As actresses, I really respect some of the signatories of this letter. I’m a huge fan of Deneuve and Ingrid Caven. Bunuel’s Belle de Jour and Fassbinder’s Love Is Colder Than Death are among my favourite films. I am therefore a bit saddened to see them taking the route they have taken, and while I respect their right to say whatever it is they want to say, I feel there was no need for this letter.
I think they wrote it because they completely fail to get what Me Too was and still is about. Out of their position of privilege, they failed to listen to the voices of women that have spoken up. To claim Me Too was about punishing flirtation shows that you haven’t listened. The allegations that mattered were about rape, sexual violence, men abusing their power in the workplace to try to get sexual favours, getting women dismissed, pressuring and scaring them, hindering their careers. That we need to be careful with how the allegations are handled because they can break men’s lives is true, but this doesn’t mean we should turn our back to women speaking up. There’s a generational gap here, as many of the signatories of the letter are older. They feel, as French feminist Caroline De Hass said, a bit like this old uncle who keeps babbling at a family dinner and completely misses the point. It’s also no surprise they are French. We, the French, have been particularly good at closing our eyes to allegations of sexual violence. The Strauss Kahn case was a wake up call, but it is clear it didn’t wake up everybody. The letter also demonstrates a class gap, a failure to extend solidarity to women who don’t share the signatories’ (mostly white) privilege.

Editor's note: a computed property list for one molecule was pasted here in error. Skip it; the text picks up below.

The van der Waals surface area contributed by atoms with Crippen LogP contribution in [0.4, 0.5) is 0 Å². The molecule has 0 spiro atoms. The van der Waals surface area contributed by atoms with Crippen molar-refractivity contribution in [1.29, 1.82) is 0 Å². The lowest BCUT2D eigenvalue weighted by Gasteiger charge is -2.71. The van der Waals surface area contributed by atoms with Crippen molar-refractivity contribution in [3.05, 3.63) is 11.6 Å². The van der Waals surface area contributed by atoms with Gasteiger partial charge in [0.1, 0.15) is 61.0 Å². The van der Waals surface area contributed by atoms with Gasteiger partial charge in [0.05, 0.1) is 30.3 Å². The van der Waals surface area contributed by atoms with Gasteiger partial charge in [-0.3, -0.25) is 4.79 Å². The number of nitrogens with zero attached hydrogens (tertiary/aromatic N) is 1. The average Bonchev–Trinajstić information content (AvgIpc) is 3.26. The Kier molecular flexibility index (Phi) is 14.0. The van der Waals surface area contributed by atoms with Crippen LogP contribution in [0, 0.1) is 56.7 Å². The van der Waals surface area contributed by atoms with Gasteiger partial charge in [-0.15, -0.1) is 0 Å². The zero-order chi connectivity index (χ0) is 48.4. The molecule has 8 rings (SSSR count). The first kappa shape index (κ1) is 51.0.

Finally, the claim that these women are speaking up against puritanism, and that Me Too campaigners are basically a bunch of boring prudes, is ludicrous. The new movement that has started isn’t against men. It’s against men who commit sexual violence. Just don’t do that. Love sex, hate sexism, for they are not the same thing.